YEAR TWO — DOCTORAL COURSES

ETH (PAT) 896.
Christian Ethics,
Very Rev. Professor Michel Najim
(August/September, 3 Credits).
This course seeks to explore the roots of Orthodox Spirituality and to study the contemporary moral issues from three perspectives: 1) Spirituality / morality in the Patristic tradition; 2) Practicing Patristic morality in modern society; and 3) Facing contemporary moral issues. This course consists, principally, of a close reading of ethical Patristic texts. Students will make two seminar presentations of approved topics, and the course will conclude with a research paper on moral issues, which will serve as the final examination, read and discussed in tutorial-style format.

PAT (THE & HIS) 897.
The Christology of John Damascene and Gregory Palamas,
Professor Christopher Veniamin
(August/September, 3 Credits).
A study of the Patristic understanding of the central doctrine of the Christian Faith: Christ, the Person of the Son and Word of God, as true and perfect God and true and perfect man. This course is offered in seminar format, and consists, principally, of a close reading of St. John Damascene’s Exact Exposition of the Orthodox Faith and St. Gregory Palamas’ Homilies (Saint Gregory Palamas: The Homilies or The Saving Work of Christ). Students will make a seminar presentation of an approved topic, and the course will conclude with a research paper on The Knowability of God in St. Gregory Palamas, which will serve as the final examination, read and discussed individually with the professor in tutorial-style format.

YEAR TWO — DOCTORAL SEMINARS/TUTORIALS

PAT (THE & HIS) 898.
A Study of Theosis in the Greek and Syriac-speaking Fathers,
Very Rev. Professor Michel Najim
(May, 3 Credits).
By means of a close reading of texts, with discussion and student presentations, this course will consist of an in-depth study of both the Greek-speaking Fathers and the Syriac-speaking Fathers. Offered in seminar format, a wide range of themes will be covered, including, the spirituality of the heart in the Syriac tradition, the distinction between love and affection, theosis in an unhellenized Syriac language, the created and the controversy around the uncreated energies in the Syriac tradition, that is, between those who believe in the possibility of “seeing God spiritually”, and those who deny the possibility of seeing God; the relation between the vision of God and worship in the holy of Holies, the heart as the link between the center of the body and the center of the spirit, the Spirit as our inner being, the power of surpassing and the movement in which we submit ourselves unto God, the austere spirit of Syrian Monasticism and its forms, and its missionary activities. Students are encouraged to participate in class by means of questions and comments. Coursework will consist of 1 Project, approved by the professor – 25%; and 1 Final Examination (2 hours, written or 1 hour, oral) – 65%; 10% of the overall grade will be based on effort, and will take into account the student’s overall disposition and attendance.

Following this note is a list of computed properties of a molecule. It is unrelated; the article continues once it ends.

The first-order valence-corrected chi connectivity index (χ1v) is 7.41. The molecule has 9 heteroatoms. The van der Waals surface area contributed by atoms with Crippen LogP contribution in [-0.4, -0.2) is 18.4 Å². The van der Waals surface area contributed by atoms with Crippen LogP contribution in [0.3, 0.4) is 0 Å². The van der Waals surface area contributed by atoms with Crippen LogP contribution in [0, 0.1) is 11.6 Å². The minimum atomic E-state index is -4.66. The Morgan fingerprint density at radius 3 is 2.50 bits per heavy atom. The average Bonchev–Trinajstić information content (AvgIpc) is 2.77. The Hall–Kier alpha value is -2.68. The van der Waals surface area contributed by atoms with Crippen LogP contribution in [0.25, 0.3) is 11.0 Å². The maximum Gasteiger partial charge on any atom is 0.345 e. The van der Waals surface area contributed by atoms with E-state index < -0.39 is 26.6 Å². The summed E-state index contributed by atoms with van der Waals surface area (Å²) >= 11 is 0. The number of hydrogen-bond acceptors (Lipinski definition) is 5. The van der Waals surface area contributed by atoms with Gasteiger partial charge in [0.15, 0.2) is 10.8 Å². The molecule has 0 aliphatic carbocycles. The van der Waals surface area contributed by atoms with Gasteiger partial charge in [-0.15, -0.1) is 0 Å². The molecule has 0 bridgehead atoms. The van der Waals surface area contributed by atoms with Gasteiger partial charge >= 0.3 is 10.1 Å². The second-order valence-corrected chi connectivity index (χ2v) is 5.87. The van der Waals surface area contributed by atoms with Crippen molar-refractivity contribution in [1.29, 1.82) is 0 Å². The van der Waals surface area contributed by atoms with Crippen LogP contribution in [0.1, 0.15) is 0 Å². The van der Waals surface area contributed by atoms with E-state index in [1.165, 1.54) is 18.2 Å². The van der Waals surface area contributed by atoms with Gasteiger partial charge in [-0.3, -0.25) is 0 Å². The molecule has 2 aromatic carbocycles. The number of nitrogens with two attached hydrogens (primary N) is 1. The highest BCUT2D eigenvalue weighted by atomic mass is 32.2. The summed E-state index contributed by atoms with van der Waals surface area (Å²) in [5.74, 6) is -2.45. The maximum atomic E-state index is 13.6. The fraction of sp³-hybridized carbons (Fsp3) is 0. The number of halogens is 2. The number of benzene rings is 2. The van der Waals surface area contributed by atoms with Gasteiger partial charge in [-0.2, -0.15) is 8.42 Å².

PAT (THE & HIS) 899.
The Ascetic Ethos of the Fathers: Seminars in Patristic Literature,
Professor Christopher Veniamin
(May, 3 Credits).
The aim of this course is to investigate the ethos of the Orthodox Patristic tradition. This course will consist of an in-depth study of The Ladder of Divine Ascent by St. John Climacus (representative of early Patristic literature), and of Saint Silouan the Athonite (representative of the Patristic literature of our own day). Offered in seminar format, a wide range of themes will be covered, including the Passions and Virtues, the nature of Orthodox Obedience, Repentance and Humility, Married Life and Monasticism, the Different Forms of Prayer, the Development of Intrusive Thoughts (logismoi), the Nature and Function of the Human nous, the Rôle of the Imagination in the Ascetic Struggle, the Spiritual Father and Child Relationship, Theosis or Glorification as the goal of the Christian life, Personal or Hypostatic and Liturgical Prayer for the World as the expression of the Life of the Church. Students are encouraged to participate in class by means of questions and comments. Coursework will consist of 1 Project, approved by the professor – 25%; and 1 Final Examination (2 hours, written or 1 hour, oral) – 65%; 10% of the overall grade will be based on effort, and will take into account the student’s overall disposition and attendance.

YEAR THREE — DOCTORAL RESEARCH

The third year of the TAOI Ph.D. Program in Orthodox Studies consists exclusively of supervised research at the doctoral level. A proposed topic having been approved by the Faculty as worthy of original research, the Ph.D. Candidate will spend the third year of the Ph.D. Program solely on researching and writing, and as such requires frequent personal contact with one’s supervisor. The supervisor will ensure that the work undertaken is of the highest academic quality, based on a thorough investigation of sources in the relevant original ancient tongue(s), and in consultation with the most important secondary sources available in their respective languages. In order to qualify for the final examination (see Ph.D. Examination below), the student must submit his or her completed doctoral dissertation in not more than seven academic years from the date of matriculation.

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